Senior Homesharing

Learn about senior homeshare match-up programs -- how they work, benefits to seniors, and how to find one.

Updated By , Attorney · University of Arkansas School of Law

Senior homeshare match-up programs bring together older home providers with individuals seeking a place to live. In exchange for providing a private room in their home, seniors receive household assistance or rent from their housemate, or a combination of the two. Participating senior home providers can either own their own home or rent a home from someone else. Though the arrangement is not right for everyone, homesharing meets the needs of many seniors and their housemates.

Before you consider homesharing for yourself or an elderly parent, find out what homesharing offers participants, how match-up programs work, and how to improve your chances of finding a compatible housemate.

Benefits of Homesharing to Seniors

Homesharing can be a good choice for roommates of any age, but there are benefits for seniors that make the arrangement particularly attractive, including:

  • Independence. In many cases, having a housemate enables a senior to avoid or postpone the move to an assisted living facility. However, because potential housemates are not dedicated caregivers, senior home providers wishing to participate in these programs should be in relatively good health. (To learn about other options for seniors needing more care, read Nolo's article Is Home Health Care an Option?)
  • Rental income. An additional monthly income can help seniors on a fixed income make ends meet. Rent, if any, is negotiated between home provider and home seeker.
  • Household help. Home providers who need help with cooking, laundry, gardening, and other routine chores can choose to reduce the rent in exchange for elder care or a certain number of hours of assistance.
  • Transportation. Seniors who can no longer drive can request that the assistance their housemate provides includes transportation to medical appointments, the grocery store, and other places they need to go.
  • Safety. A housemate offers a measure of safety for an older person who might fall or might not react quickly in an emergency.
  • Companionship. For many seniors, someone to interact with on a daily basis is more valuable than the rental income or services they receive.
  • Peace of mind. A housemate can provide peace of mind to the senior and his or her family and friends, who may worry about their elderly loved one living alone. (To learn more about caring for an elder, read Nolo's article Caring for an Elderly Relative: Where to Begin.)

Benefits of Homesharing to Potential Housemates

Those looking for rooms to rent participate in homeshare programs for a variety of reasons. Many of them have free time but not a lot of money. This could be because they are students, work only part-time, have recently retired and now live on a fixed income, or any number of other reasons. Some people in such situations appreciate the opportunity to serve as a live-in caregiver in exchange for free or reduced-cost room and board. Others live far from family and appreciate the companionship and security they get from having senior roommates.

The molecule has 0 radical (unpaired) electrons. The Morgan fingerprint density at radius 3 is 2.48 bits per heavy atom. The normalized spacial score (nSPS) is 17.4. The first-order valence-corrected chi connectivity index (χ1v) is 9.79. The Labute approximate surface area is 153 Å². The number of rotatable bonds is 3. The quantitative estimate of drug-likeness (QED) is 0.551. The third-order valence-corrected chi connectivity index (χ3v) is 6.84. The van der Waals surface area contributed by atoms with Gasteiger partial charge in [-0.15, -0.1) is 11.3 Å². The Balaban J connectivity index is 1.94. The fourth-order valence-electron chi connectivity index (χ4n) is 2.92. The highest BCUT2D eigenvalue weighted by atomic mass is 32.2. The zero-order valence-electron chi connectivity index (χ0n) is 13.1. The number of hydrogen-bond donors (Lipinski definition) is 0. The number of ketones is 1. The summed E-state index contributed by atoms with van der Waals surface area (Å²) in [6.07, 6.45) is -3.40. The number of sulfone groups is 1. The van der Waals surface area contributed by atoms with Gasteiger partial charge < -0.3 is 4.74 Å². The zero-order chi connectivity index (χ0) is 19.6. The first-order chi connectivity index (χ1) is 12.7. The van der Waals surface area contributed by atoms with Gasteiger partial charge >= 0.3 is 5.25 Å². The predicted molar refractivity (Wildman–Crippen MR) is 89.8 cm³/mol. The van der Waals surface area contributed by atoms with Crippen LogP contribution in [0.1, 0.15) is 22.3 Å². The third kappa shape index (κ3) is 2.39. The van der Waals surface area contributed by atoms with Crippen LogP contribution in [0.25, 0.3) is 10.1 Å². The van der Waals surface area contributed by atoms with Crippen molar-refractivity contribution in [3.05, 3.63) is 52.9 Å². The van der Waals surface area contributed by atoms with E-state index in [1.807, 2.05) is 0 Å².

The Match-up Process

The homeshare match-up process consists of a number of steps that take participants from application to move-in. These steps typically include:

  • Application. Both home provider and home seeker submit an application to the program.
  • Interview. Many programs have staff conduct in-person interviews with both the home provider and the home seeker. Getting to know the participants helps program staff make good matches.
  • Home visit. Before beginning the matching process, a program staff member will, typically, make a visit to the home.
  • Reference check. Home seeker references may be checked by program staff, or that may be left up to the home provider. Some programs have home seekers submit to a fingerprint check.
  • Match-up. Program staff will propose a match and the prospective housemates will meet at the home. If they feel that the match will work, the pair will proceed to draw up a homeshare agreement.
  • Negotiation of homeshare agreement. To learn more about what the homeshare agreement should include, see "The Homeshare Agreement," below.

While all homeshare programs bring together prospective home providers and home seekers, the extent of staff involvement in the process can vary from agency to agency. For example, some check references, while others leave it to the participants to do that. And some help negotiate the homeshare agreement, while others simply provide participants with guidelines and a form.

Some homeshare program coordinators make themselves available after the match is finalized, to mediate disputes that may arise between housemates. The homeshare match-up program you choose may request a nominal fee.

The Homeshare Agreement

The written homeshare agreement is very important. It spells out all obligations, such as rent amount and due date, and hours and types of services to be provided. It also lists any restrictions, such as what hours guests are welcome, and whether smoking or pets are allowed. Every agreement is different because every pair of housemates has different needs.

Every senior homesharing agreement should also spell out how much notice a participant should give before withdrawing from the program (30 days is typical). And it should spell out acceptable reasons for terminating the homeshare immediately -- nonpayment of rent or failure to perform services as agreed, for example.

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